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Loftus received her Bachelor of Arts degree in mathematics and psychology with highest honors from the University of California, Los Angeles in 1966. She received her MA in 1967 and Ph.D in 1970 (both in mathematical psychology and both from Stanford University), the only woman in her cohort. Her thesis was entitled "An Analysis of the Structural Variables That Determine Problem-Solving Difficulty on a Computer-Based Teletype." Loftus took her first academic appointment in 1970 at the New School for Social Research in New York City. Her research during her time there focused on the organization of semantic information in longterm memory. However Loftus soon realized she wanted to do research with greater social relevance. Loftus attributes this realization in part to a conversation with an acquaintance to whom she was describing her findings about semantic memory, who wondered at the cost of the research compared to its value.

The misinformation effect

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In 1973 Loftus accepted an assistant professorship at the University of Washington and used the new position to begin a new line of research into how memory works in real-world settings, beginning the empirical study of eyewitness testimony. One of the first studies she conducted was the reconstruction of automobile destruction study, which was designed to investigate whether eyewitness memory can be altered by information supplied to them after an event. Previous studies had established that memories were not necessarily accurate representations of actual events but were actually constructed using past experiences and other manipulations. The study showed that the way in which questions were worded altered the memories subjects reported. Loftus’ next step was to investigate whether asking leading questions, or providing misleading information in other forms, might also affect people’s memory for the original event. To answer this question she developed the misinformation effect paradigm, which demonstrated that the memories of eyewitnesses are altered after being exposed to incorrect information about an event and that memory is highly malleable and open to suggestion. The misinformation effect became one of the most influential and widely known effects in psychology, and Loftus’ early work on the effect generated hundreds of follow-up studies examining factors that improve or worsen the accuracy of memories, and to explored the cognitive mechanisms underlying the effect.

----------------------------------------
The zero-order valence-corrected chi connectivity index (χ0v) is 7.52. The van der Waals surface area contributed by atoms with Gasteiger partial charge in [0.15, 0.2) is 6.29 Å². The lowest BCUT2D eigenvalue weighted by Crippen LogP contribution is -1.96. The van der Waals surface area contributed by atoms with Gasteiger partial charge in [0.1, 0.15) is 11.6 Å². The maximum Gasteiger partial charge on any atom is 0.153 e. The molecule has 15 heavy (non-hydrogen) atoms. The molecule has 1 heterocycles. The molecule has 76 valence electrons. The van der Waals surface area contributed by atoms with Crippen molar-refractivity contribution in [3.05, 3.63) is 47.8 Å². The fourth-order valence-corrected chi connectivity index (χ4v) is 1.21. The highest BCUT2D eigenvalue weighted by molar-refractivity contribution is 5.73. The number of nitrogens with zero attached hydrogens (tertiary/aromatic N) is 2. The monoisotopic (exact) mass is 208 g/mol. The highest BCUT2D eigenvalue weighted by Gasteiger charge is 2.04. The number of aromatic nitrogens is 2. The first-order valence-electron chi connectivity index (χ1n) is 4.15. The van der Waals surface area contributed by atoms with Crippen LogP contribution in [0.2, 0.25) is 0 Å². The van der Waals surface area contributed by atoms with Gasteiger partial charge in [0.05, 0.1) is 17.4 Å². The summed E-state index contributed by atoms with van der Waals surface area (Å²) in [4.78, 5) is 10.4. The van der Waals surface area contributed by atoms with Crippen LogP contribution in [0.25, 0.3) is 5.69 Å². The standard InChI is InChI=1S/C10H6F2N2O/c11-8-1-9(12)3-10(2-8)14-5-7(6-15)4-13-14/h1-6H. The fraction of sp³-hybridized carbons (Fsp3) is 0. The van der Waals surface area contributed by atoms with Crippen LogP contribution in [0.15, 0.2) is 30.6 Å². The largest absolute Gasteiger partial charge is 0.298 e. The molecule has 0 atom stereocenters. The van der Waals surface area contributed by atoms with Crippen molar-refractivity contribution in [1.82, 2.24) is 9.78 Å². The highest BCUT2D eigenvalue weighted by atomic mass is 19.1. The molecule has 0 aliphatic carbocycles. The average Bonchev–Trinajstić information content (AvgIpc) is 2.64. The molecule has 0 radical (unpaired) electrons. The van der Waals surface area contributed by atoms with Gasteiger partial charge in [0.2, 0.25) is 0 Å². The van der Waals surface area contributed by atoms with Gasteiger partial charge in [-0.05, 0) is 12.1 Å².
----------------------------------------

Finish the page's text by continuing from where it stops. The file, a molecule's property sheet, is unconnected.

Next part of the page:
Expert testimony